Differences by Race, Religiosity, and Mental Health in Preferences for Life-Prolonging Treatment Among Medicare Beneficiaries
Patient preferences ought to guide clinical decision-making, particularly in serious illnesses where disease-directed therapies are not always effective and may cause additional suffering. Yet, clinicians commonly struggle to engage seriously ill patients and their families in conversations about treatment preferences,1 and may leave these conversations still unaware of patients’ wishes.2 When compared to Whites, African Americans may have different end-of-life (EOL) care preferences, which may impact the degree to which they are honored.3 We lack understanding about how widespread differences in preferences are. Better population-level data on patient preferences may help prepare clinicians for such discussions about goals of care.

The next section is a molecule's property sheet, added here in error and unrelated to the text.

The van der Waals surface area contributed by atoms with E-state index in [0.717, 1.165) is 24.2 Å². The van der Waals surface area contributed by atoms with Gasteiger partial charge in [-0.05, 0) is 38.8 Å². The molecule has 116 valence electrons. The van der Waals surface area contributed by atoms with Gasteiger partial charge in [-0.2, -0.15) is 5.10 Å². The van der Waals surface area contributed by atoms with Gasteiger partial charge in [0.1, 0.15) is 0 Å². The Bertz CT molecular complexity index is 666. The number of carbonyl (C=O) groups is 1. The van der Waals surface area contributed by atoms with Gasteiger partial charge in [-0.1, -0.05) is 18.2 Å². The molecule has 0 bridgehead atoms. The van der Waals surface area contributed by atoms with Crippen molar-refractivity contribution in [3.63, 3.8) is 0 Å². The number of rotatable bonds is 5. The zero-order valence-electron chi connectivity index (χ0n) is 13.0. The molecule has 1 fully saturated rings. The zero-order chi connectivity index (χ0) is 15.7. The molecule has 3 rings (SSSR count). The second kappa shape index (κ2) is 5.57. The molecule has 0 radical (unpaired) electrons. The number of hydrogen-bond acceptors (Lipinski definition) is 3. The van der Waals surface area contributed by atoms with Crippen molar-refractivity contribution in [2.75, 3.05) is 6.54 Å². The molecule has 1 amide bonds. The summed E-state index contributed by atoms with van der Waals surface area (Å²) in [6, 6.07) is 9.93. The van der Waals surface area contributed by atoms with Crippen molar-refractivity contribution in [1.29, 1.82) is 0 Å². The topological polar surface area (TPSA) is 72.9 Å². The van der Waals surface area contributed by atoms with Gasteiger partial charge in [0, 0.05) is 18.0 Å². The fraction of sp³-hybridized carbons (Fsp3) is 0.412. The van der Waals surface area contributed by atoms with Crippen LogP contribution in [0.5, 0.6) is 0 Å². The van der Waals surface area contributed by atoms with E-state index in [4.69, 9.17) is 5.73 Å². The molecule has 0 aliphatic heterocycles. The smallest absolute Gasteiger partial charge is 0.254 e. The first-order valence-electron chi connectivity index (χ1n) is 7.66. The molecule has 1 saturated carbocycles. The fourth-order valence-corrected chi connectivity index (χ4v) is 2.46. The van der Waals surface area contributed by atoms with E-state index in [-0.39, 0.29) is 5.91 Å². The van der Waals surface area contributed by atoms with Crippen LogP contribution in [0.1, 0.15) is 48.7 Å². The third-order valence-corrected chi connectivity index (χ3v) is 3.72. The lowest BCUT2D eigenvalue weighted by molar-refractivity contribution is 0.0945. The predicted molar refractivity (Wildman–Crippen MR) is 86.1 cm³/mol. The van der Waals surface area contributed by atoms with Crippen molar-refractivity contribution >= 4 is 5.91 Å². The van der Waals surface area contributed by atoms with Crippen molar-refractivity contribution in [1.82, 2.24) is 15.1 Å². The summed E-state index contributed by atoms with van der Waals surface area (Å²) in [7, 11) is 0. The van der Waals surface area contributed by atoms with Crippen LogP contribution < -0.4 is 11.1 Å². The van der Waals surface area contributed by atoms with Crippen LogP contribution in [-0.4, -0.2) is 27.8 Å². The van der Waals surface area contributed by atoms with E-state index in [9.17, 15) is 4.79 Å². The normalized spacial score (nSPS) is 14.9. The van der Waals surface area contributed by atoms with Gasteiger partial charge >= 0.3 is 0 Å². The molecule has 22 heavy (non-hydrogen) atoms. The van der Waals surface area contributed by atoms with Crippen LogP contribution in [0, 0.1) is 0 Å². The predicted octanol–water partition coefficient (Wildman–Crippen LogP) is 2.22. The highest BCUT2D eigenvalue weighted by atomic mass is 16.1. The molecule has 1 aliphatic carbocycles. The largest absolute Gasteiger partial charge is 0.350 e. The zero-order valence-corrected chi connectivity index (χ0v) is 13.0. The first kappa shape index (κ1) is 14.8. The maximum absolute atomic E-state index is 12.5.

We used the National Health and Aging Trends Study (NHATS) to assess predictors of EOL treatment preference in two hypothetical scenarios.4NHATS, a longitudinal cohort study of a nationally representative sample of Medicare...
The authors thank Dr. Simo Goshev of IQSS Harvard University for statistical support.
The authors received funding for this project through the Sojourns Scholars Program to Dr. Sanders from the Cambia Health Foundation, as well as the American Academy of Hospice and Palliative Medicine Research Scholars Program.
Compliance with Ethical Standards
Conflict of Interest
The authors declare that they do not have a conflict of interest.
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